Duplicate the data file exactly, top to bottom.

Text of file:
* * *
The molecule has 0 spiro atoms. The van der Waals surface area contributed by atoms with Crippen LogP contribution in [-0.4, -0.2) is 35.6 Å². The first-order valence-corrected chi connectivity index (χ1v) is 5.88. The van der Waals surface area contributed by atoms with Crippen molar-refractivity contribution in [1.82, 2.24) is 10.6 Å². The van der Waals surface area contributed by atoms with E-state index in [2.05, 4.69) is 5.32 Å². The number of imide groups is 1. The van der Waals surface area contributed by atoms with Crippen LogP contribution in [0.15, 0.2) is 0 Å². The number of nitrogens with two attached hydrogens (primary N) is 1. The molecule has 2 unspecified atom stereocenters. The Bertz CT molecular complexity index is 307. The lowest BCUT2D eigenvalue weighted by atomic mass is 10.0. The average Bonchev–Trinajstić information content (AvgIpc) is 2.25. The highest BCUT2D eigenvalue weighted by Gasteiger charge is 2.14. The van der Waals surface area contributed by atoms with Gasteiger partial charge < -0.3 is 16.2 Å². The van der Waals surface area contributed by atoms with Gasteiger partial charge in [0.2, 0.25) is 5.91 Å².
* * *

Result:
The molecule has 0 spiro atoms. The van der Waals surface area contributed by atoms with Crippen LogP contribution in [-0.4, -0.2) is 35.6 Å². The first-order valence-corrected chi connectivity index (χ1v) is 5.88. The van der Waals surface area contributed by atoms with Crippen molar-refractivity contribution in [1.82, 2.24) is 10.6 Å². The van der Waals surface area contributed by atoms with E-state index in [2.05, 4.69) is 5.32 Å². The number of imide groups is 1. The van der Waals surface area contributed by atoms with Crippen LogP contribution in [0.15, 0.2) is 0 Å². The number of nitrogens with two attached hydrogens (primary N) is 1. The molecule has 2 unspecified atom stereocenters. The Bertz CT molecular complexity index is 307. The lowest BCUT2D eigenvalue weighted by atomic mass is 10.0. The average Bonchev–Trinajstić information content (AvgIpc) is 2.25. The highest BCUT2D eigenvalue weighted by Gasteiger charge is 2.14. The van der Waals surface area contributed by atoms with Gasteiger partial charge < -0.3 is 16.2 Å². The van der Waals surface area contributed by atoms with Gasteiger partial charge in [0.2, 0.25) is 5.91 Å².